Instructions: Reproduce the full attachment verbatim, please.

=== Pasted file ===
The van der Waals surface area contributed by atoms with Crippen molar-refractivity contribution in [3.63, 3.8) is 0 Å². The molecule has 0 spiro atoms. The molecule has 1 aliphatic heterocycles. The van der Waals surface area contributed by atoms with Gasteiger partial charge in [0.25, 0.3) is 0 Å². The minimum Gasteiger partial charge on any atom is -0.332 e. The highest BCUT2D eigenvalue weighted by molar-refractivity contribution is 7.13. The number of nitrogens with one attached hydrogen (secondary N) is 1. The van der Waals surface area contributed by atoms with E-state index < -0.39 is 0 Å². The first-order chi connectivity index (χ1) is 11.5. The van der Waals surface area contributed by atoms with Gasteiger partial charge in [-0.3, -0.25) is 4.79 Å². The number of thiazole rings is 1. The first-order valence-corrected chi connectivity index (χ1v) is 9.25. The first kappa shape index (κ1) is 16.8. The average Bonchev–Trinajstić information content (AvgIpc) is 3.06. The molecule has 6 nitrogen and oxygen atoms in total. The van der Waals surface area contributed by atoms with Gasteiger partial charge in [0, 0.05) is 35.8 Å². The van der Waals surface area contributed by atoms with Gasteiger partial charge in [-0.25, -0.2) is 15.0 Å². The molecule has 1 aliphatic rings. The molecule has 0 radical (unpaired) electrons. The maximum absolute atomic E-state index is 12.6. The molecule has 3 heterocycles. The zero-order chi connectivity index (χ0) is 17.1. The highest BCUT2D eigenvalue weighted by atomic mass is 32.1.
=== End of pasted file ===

The van der Waals surface area contributed by atoms with Crippen molar-refractivity contribution in [3.63, 3.8) is 0 Å². The molecule has 0 spiro atoms. The molecule has 1 aliphatic heterocycles. The van der Waals surface area contributed by atoms with Gasteiger partial charge in [0.25, 0.3) is 0 Å². The minimum Gasteiger partial charge on any atom is -0.332 e. The highest BCUT2D eigenvalue weighted by molar-refractivity contribution is 7.13. The number of nitrogens with one attached hydrogen (secondary N) is 1. The van der Waals surface area contributed by atoms with E-state index < -0.39 is 0 Å². The first-order chi connectivity index (χ1) is 11.5. The van der Waals surface area contributed by atoms with Gasteiger partial charge in [-0.3, -0.25) is 4.79 Å². The number of thiazole rings is 1. The first-order valence-corrected chi connectivity index (χ1v) is 9.25. The first kappa shape index (κ1) is 16.8. The average Bonchev–Trinajstić information content (AvgIpc) is 3.06. The molecule has 6 nitrogen and oxygen atoms in total. The van der Waals surface area contributed by atoms with Gasteiger partial charge in [0, 0.05) is 35.8 Å². The van der Waals surface area contributed by atoms with Gasteiger partial charge in [-0.25, -0.2) is 15.0 Å². The molecule has 1 aliphatic rings. The molecule has 0 radical (unpaired) electrons. The maximum absolute atomic E-state index is 12.6. The molecule has 3 heterocycles. The zero-order chi connectivity index (χ0) is 17.1. The highest BCUT2D eigenvalue weighted by atomic mass is 32.1.